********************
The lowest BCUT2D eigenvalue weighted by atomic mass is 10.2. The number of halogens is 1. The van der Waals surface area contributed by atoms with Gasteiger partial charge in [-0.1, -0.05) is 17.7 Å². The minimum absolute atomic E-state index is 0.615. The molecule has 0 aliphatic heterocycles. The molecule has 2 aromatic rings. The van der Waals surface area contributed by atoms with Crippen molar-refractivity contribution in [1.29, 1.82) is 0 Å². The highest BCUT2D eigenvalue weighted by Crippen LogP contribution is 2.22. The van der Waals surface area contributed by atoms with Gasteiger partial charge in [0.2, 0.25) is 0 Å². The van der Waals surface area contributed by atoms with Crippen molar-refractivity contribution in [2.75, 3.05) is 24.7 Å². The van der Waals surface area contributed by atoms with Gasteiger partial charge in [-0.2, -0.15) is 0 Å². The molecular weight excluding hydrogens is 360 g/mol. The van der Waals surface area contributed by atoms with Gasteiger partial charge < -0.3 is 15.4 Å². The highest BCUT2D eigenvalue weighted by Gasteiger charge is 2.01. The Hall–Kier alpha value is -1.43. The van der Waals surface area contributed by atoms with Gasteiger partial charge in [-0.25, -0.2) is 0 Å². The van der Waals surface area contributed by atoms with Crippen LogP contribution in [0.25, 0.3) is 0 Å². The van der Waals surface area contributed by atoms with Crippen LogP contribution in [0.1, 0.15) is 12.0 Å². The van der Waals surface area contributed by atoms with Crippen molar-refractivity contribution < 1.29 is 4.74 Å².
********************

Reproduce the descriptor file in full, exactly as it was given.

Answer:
The lowest BCUT2D eigenvalue weighted by atomic mass is 10.2. The number of halogens is 1. The van der Waals surface area contributed by atoms with Gasteiger partial charge in [-0.1, -0.05) is 17.7 Å². The minimum absolute atomic E-state index is 0.615. The molecule has 0 aliphatic heterocycles. The molecule has 2 aromatic rings. The van der Waals surface area contributed by atoms with Crippen molar-refractivity contribution in [1.29, 1.82) is 0 Å². The highest BCUT2D eigenvalue weighted by Crippen LogP contribution is 2.22. The van der Waals surface area contributed by atoms with Gasteiger partial charge in [0.2, 0.25) is 0 Å². The van der Waals surface area contributed by atoms with Crippen molar-refractivity contribution in [2.75, 3.05) is 24.7 Å². The van der Waals surface area contributed by atoms with Gasteiger partial charge in [-0.2, -0.15) is 0 Å². The molecular weight excluding hydrogens is 360 g/mol. The van der Waals surface area contributed by atoms with Gasteiger partial charge < -0.3 is 15.4 Å². The highest BCUT2D eigenvalue weighted by Gasteiger charge is 2.01. The Hall–Kier alpha value is -1.43. The van der Waals surface area contributed by atoms with Gasteiger partial charge in [-0.25, -0.2) is 0 Å². The van der Waals surface area contributed by atoms with Crippen LogP contribution in [0.25, 0.3) is 0 Å². The van der Waals surface area contributed by atoms with Crippen LogP contribution in [0.1, 0.15) is 12.0 Å². The van der Waals surface area contributed by atoms with Crippen molar-refractivity contribution < 1.29 is 4.74 Å².